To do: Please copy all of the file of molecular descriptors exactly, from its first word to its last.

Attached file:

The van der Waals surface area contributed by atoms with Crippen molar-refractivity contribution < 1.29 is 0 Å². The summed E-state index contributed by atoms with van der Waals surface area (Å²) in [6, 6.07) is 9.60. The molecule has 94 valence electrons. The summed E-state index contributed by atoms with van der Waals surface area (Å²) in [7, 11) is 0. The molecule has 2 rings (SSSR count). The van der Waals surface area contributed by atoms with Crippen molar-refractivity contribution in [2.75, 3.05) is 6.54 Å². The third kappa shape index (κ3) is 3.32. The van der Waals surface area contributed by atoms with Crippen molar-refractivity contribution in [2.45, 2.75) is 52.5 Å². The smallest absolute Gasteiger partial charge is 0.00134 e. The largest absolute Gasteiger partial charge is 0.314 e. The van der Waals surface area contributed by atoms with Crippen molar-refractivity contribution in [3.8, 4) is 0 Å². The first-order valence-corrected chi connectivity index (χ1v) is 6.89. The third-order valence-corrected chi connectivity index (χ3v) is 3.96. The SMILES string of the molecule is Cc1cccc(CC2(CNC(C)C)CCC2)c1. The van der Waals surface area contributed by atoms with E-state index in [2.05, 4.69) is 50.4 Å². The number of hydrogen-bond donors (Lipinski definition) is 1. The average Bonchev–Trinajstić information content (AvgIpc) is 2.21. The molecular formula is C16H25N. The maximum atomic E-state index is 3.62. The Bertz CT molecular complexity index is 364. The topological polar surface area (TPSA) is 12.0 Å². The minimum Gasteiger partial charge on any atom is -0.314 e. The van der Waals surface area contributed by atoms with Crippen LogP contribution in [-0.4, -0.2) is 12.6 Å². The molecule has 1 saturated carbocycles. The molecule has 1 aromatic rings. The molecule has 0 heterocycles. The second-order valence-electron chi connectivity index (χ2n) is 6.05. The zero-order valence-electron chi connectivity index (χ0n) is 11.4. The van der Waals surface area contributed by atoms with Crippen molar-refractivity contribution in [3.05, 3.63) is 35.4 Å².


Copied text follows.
The van der Waals surface area contributed by atoms with Crippen molar-refractivity contribution < 1.29 is 0 Å². The summed E-state index contributed by atoms with van der Waals surface area (Å²) in [6, 6.07) is 9.60. The molecule has 94 valence electrons. The summed E-state index contributed by atoms with van der Waals surface area (Å²) in [7, 11) is 0. The molecule has 2 rings (SSSR count). The van der Waals surface area contributed by atoms with Crippen molar-refractivity contribution in [2.75, 3.05) is 6.54 Å². The third kappa shape index (κ3) is 3.32. The van der Waals surface area contributed by atoms with Crippen molar-refractivity contribution in [2.45, 2.75) is 52.5 Å². The smallest absolute Gasteiger partial charge is 0.00134 e. The largest absolute Gasteiger partial charge is 0.314 e. The van der Waals surface area contributed by atoms with Crippen molar-refractivity contribution in [3.8, 4) is 0 Å². The first-order valence-corrected chi connectivity index (χ1v) is 6.89. The third-order valence-corrected chi connectivity index (χ3v) is 3.96. The SMILES string of the molecule is Cc1cccc(CC2(CNC(C)C)CCC2)c1. The van der Waals surface area contributed by atoms with E-state index in [2.05, 4.69) is 50.4 Å². The number of hydrogen-bond donors (Lipinski definition) is 1. The average Bonchev–Trinajstić information content (AvgIpc) is 2.21. The molecular formula is C16H25N. The maximum atomic E-state index is 3.62. The Bertz CT molecular complexity index is 364. The topological polar surface area (TPSA) is 12.0 Å². The minimum Gasteiger partial charge on any atom is -0.314 e. The van der Waals surface area contributed by atoms with Crippen LogP contribution in [-0.4, -0.2) is 12.6 Å². The molecule has 1 saturated carbocycles. The molecule has 1 aromatic rings. The molecule has 0 heterocycles. The second-order valence-electron chi connectivity index (χ2n) is 6.05. The zero-order valence-electron chi connectivity index (χ0n) is 11.4. The van der Waals surface area contributed by atoms with Crippen molar-refractivity contribution in [3.05, 3.63) is 35.4 Å².